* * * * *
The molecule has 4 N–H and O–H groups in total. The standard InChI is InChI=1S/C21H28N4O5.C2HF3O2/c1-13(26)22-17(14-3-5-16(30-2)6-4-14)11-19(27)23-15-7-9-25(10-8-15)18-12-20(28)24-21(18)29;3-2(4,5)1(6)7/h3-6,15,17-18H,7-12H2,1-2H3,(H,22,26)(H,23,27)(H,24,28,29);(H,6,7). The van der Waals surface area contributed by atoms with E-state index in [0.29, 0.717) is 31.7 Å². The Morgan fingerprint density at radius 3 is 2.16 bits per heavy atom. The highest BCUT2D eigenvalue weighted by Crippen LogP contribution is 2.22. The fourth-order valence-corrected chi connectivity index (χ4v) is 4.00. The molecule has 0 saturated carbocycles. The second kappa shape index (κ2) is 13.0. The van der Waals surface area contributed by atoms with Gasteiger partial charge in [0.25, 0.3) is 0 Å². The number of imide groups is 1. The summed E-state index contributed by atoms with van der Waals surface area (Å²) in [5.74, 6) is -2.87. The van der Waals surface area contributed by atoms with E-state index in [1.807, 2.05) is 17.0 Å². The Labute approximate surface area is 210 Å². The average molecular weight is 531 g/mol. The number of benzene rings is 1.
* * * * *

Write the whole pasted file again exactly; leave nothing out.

The molecule has 4 N–H and O–H groups in total. The standard InChI is InChI=1S/C21H28N4O5.C2HF3O2/c1-13(26)22-17(14-3-5-16(30-2)6-4-14)11-19(27)23-15-7-9-25(10-8-15)18-12-20(28)24-21(18)29;3-2(4,5)1(6)7/h3-6,15,17-18H,7-12H2,1-2H3,(H,22,26)(H,23,27)(H,24,28,29);(H,6,7). The van der Waals surface area contributed by atoms with E-state index in [0.29, 0.717) is 31.7 Å². The Morgan fingerprint density at radius 3 is 2.16 bits per heavy atom. The highest BCUT2D eigenvalue weighted by Crippen LogP contribution is 2.22. The fourth-order valence-corrected chi connectivity index (χ4v) is 4.00. The molecule has 0 saturated carbocycles. The second kappa shape index (κ2) is 13.0. The van der Waals surface area contributed by atoms with Gasteiger partial charge in [0.25, 0.3) is 0 Å². The number of imide groups is 1. The summed E-state index contributed by atoms with van der Waals surface area (Å²) in [5.74, 6) is -2.87. The van der Waals surface area contributed by atoms with E-state index in [1.807, 2.05) is 17.0 Å². The Labute approximate surface area is 210 Å². The average molecular weight is 531 g/mol. The number of benzene rings is 1.